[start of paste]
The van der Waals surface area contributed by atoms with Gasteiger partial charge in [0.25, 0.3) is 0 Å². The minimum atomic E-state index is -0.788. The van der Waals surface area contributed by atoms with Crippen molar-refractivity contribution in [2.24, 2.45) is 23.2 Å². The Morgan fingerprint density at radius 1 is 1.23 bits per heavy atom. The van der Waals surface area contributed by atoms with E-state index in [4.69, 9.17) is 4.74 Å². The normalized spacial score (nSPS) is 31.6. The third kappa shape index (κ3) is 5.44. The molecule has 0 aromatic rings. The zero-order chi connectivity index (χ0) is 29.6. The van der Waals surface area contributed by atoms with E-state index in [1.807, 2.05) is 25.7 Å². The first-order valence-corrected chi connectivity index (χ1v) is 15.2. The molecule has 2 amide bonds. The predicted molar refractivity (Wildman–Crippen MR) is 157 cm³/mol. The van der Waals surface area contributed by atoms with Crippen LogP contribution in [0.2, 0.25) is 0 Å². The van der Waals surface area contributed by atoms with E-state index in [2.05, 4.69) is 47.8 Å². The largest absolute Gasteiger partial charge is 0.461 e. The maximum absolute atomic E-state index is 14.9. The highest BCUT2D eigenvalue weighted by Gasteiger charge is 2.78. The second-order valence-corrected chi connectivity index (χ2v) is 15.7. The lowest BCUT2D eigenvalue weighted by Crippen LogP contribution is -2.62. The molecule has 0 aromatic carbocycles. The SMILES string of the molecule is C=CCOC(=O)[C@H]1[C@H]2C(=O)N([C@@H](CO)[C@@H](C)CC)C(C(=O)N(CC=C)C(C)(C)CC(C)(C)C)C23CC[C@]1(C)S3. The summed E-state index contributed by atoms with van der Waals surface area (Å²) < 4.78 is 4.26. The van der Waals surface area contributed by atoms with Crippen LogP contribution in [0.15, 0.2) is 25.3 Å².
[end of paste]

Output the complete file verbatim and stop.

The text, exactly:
The van der Waals surface area contributed by atoms with Gasteiger partial charge in [0.25, 0.3) is 0 Å². The minimum atomic E-state index is -0.788. The van der Waals surface area contributed by atoms with Crippen molar-refractivity contribution in [2.24, 2.45) is 23.2 Å². The Morgan fingerprint density at radius 1 is 1.23 bits per heavy atom. The van der Waals surface area contributed by atoms with E-state index in [4.69, 9.17) is 4.74 Å². The normalized spacial score (nSPS) is 31.6. The third kappa shape index (κ3) is 5.44. The molecule has 0 aromatic rings. The zero-order chi connectivity index (χ0) is 29.6. The van der Waals surface area contributed by atoms with E-state index in [1.807, 2.05) is 25.7 Å². The first-order valence-corrected chi connectivity index (χ1v) is 15.2. The molecule has 2 amide bonds. The predicted molar refractivity (Wildman–Crippen MR) is 157 cm³/mol. The van der Waals surface area contributed by atoms with Crippen LogP contribution in [0.2, 0.25) is 0 Å². The van der Waals surface area contributed by atoms with E-state index in [2.05, 4.69) is 47.8 Å². The largest absolute Gasteiger partial charge is 0.461 e. The maximum absolute atomic E-state index is 14.9. The highest BCUT2D eigenvalue weighted by Gasteiger charge is 2.78. The second-order valence-corrected chi connectivity index (χ2v) is 15.7. The lowest BCUT2D eigenvalue weighted by Crippen LogP contribution is -2.62. The molecule has 0 aromatic carbocycles. The SMILES string of the molecule is C=CCOC(=O)[C@H]1[C@H]2C(=O)N([C@@H](CO)[C@@H](C)CC)C(C(=O)N(CC=C)C(C)(C)CC(C)(C)C)C23CC[C@]1(C)S3. The summed E-state index contributed by atoms with van der Waals surface area (Å²) < 4.78 is 4.26. The van der Waals surface area contributed by atoms with Crippen LogP contribution in [0.15, 0.2) is 25.3 Å².